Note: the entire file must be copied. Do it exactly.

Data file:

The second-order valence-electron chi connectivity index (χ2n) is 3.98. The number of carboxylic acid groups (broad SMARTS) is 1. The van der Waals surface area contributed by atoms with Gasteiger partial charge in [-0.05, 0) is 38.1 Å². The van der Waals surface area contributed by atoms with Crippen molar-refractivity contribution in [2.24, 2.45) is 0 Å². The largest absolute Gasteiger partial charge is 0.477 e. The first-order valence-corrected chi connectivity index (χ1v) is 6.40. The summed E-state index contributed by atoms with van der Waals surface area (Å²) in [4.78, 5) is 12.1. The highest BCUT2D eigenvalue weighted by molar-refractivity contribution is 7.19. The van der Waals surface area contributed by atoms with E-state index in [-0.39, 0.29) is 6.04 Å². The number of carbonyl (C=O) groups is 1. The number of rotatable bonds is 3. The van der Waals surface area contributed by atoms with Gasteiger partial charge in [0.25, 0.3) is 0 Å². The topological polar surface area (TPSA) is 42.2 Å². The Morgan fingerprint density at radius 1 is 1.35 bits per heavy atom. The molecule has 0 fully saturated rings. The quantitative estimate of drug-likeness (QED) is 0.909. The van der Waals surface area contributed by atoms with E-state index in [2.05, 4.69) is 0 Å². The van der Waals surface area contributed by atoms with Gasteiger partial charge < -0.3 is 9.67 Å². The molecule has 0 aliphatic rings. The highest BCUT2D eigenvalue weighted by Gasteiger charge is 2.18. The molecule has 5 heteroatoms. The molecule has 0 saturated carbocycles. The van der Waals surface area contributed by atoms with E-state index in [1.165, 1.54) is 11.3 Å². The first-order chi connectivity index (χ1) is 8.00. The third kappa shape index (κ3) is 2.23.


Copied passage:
The second-order valence-electron chi connectivity index (χ2n) is 3.98. The number of carboxylic acid groups (broad SMARTS) is 1. The van der Waals surface area contributed by atoms with Gasteiger partial charge in [-0.05, 0) is 38.1 Å². The van der Waals surface area contributed by atoms with Crippen molar-refractivity contribution in [2.24, 2.45) is 0 Å². The largest absolute Gasteiger partial charge is 0.477 e. The first-order valence-corrected chi connectivity index (χ1v) is 6.40. The summed E-state index contributed by atoms with van der Waals surface area (Å²) in [4.78, 5) is 12.1. The highest BCUT2D eigenvalue weighted by molar-refractivity contribution is 7.19. The van der Waals surface area contributed by atoms with E-state index in [-0.39, 0.29) is 6.04 Å². The number of carbonyl (C=O) groups is 1. The number of rotatable bonds is 3. The van der Waals surface area contributed by atoms with Gasteiger partial charge in [0.25, 0.3) is 0 Å². The topological polar surface area (TPSA) is 42.2 Å². The Morgan fingerprint density at radius 1 is 1.35 bits per heavy atom. The molecule has 0 fully saturated rings. The quantitative estimate of drug-likeness (QED) is 0.909. The van der Waals surface area contributed by atoms with E-state index in [2.05, 4.69) is 0 Å². The van der Waals surface area contributed by atoms with Gasteiger partial charge < -0.3 is 9.67 Å². The molecule has 0 aliphatic rings. The highest BCUT2D eigenvalue weighted by Gasteiger charge is 2.18. The molecule has 5 heteroatoms. The molecule has 0 saturated carbocycles. The van der Waals surface area contributed by atoms with E-state index in [1.165, 1.54) is 11.3 Å². The first-order chi connectivity index (χ1) is 8.00. The third kappa shape index (κ3) is 2.23.